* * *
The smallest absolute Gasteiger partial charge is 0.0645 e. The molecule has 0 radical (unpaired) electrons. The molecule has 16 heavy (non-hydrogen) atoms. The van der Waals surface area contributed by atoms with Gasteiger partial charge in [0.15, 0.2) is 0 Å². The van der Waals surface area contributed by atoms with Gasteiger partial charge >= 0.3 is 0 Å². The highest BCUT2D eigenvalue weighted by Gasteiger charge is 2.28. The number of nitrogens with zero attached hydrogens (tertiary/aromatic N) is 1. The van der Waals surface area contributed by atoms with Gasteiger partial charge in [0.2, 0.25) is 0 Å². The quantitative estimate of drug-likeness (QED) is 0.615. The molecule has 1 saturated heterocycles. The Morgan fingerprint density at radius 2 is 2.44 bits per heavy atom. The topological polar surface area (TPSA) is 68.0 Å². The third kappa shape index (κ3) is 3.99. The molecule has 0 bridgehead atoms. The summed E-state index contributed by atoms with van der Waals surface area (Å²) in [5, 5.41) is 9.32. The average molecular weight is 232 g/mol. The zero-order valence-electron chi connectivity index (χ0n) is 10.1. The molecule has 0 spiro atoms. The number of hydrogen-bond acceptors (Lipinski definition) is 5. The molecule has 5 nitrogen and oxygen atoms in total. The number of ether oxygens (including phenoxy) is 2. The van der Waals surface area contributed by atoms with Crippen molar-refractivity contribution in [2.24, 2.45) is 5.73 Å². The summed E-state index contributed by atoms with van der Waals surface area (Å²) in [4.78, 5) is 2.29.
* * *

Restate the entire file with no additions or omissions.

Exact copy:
The smallest absolute Gasteiger partial charge is 0.0645 e. The molecule has 0 radical (unpaired) electrons. The molecule has 16 heavy (non-hydrogen) atoms. The van der Waals surface area contributed by atoms with Gasteiger partial charge in [0.15, 0.2) is 0 Å². The van der Waals surface area contributed by atoms with Gasteiger partial charge >= 0.3 is 0 Å². The highest BCUT2D eigenvalue weighted by Gasteiger charge is 2.28. The number of nitrogens with zero attached hydrogens (tertiary/aromatic N) is 1. The van der Waals surface area contributed by atoms with Gasteiger partial charge in [0.2, 0.25) is 0 Å². The quantitative estimate of drug-likeness (QED) is 0.615. The molecule has 1 saturated heterocycles. The Morgan fingerprint density at radius 2 is 2.44 bits per heavy atom. The topological polar surface area (TPSA) is 68.0 Å². The third kappa shape index (κ3) is 3.99. The molecule has 0 bridgehead atoms. The summed E-state index contributed by atoms with van der Waals surface area (Å²) in [5, 5.41) is 9.32. The average molecular weight is 232 g/mol. The zero-order valence-electron chi connectivity index (χ0n) is 10.1. The molecule has 0 spiro atoms. The number of hydrogen-bond acceptors (Lipinski definition) is 5. The molecule has 5 nitrogen and oxygen atoms in total. The number of ether oxygens (including phenoxy) is 2. The van der Waals surface area contributed by atoms with Crippen molar-refractivity contribution in [2.24, 2.45) is 5.73 Å². The summed E-state index contributed by atoms with van der Waals surface area (Å²) in [4.78, 5) is 2.29.